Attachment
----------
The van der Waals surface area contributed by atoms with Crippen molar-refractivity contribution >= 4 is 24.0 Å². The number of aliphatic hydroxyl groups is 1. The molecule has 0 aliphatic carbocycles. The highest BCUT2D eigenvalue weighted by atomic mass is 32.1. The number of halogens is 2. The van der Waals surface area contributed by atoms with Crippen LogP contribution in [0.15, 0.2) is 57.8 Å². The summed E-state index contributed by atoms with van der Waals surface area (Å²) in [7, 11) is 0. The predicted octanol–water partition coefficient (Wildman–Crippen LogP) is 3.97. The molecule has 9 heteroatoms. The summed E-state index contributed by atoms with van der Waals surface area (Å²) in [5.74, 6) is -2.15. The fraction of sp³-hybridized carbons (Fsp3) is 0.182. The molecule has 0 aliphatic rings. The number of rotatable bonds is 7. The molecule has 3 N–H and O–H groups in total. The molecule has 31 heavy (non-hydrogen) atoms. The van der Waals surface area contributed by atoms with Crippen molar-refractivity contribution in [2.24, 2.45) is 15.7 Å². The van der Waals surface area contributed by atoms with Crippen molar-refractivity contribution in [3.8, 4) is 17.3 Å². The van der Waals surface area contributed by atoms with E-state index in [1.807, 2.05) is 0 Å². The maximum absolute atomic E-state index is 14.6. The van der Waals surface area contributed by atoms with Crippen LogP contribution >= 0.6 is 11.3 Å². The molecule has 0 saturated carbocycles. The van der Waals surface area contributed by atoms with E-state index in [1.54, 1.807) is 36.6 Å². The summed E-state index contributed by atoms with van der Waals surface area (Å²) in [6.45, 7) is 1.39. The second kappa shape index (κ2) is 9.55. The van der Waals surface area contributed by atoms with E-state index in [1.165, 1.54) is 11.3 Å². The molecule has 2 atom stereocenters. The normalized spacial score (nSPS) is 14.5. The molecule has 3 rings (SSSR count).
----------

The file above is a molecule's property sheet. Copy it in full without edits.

The van der Waals surface area contributed by atoms with Crippen molar-refractivity contribution >= 4 is 24.0 Å². The number of aliphatic hydroxyl groups is 1. The molecule has 0 aliphatic carbocycles. The highest BCUT2D eigenvalue weighted by atomic mass is 32.1. The number of halogens is 2. The van der Waals surface area contributed by atoms with Crippen LogP contribution in [0.15, 0.2) is 57.8 Å². The summed E-state index contributed by atoms with van der Waals surface area (Å²) in [7, 11) is 0. The predicted octanol–water partition coefficient (Wildman–Crippen LogP) is 3.97. The molecule has 9 heteroatoms. The summed E-state index contributed by atoms with van der Waals surface area (Å²) in [5.74, 6) is -2.15. The fraction of sp³-hybridized carbons (Fsp3) is 0.182. The molecule has 0 aliphatic rings. The number of rotatable bonds is 7. The molecule has 3 N–H and O–H groups in total. The molecule has 31 heavy (non-hydrogen) atoms. The van der Waals surface area contributed by atoms with Crippen molar-refractivity contribution in [2.24, 2.45) is 15.7 Å². The van der Waals surface area contributed by atoms with Crippen molar-refractivity contribution in [3.8, 4) is 17.3 Å². The van der Waals surface area contributed by atoms with E-state index in [1.807, 2.05) is 0 Å². The maximum absolute atomic E-state index is 14.6. The van der Waals surface area contributed by atoms with Crippen LogP contribution >= 0.6 is 11.3 Å². The molecule has 0 saturated carbocycles. The van der Waals surface area contributed by atoms with E-state index in [1.54, 1.807) is 36.6 Å². The summed E-state index contributed by atoms with van der Waals surface area (Å²) in [6.45, 7) is 1.39. The second kappa shape index (κ2) is 9.55. The van der Waals surface area contributed by atoms with E-state index in [1.165, 1.54) is 11.3 Å². The molecule has 2 atom stereocenters. The normalized spacial score (nSPS) is 14.5. The molecule has 3 rings (SSSR count).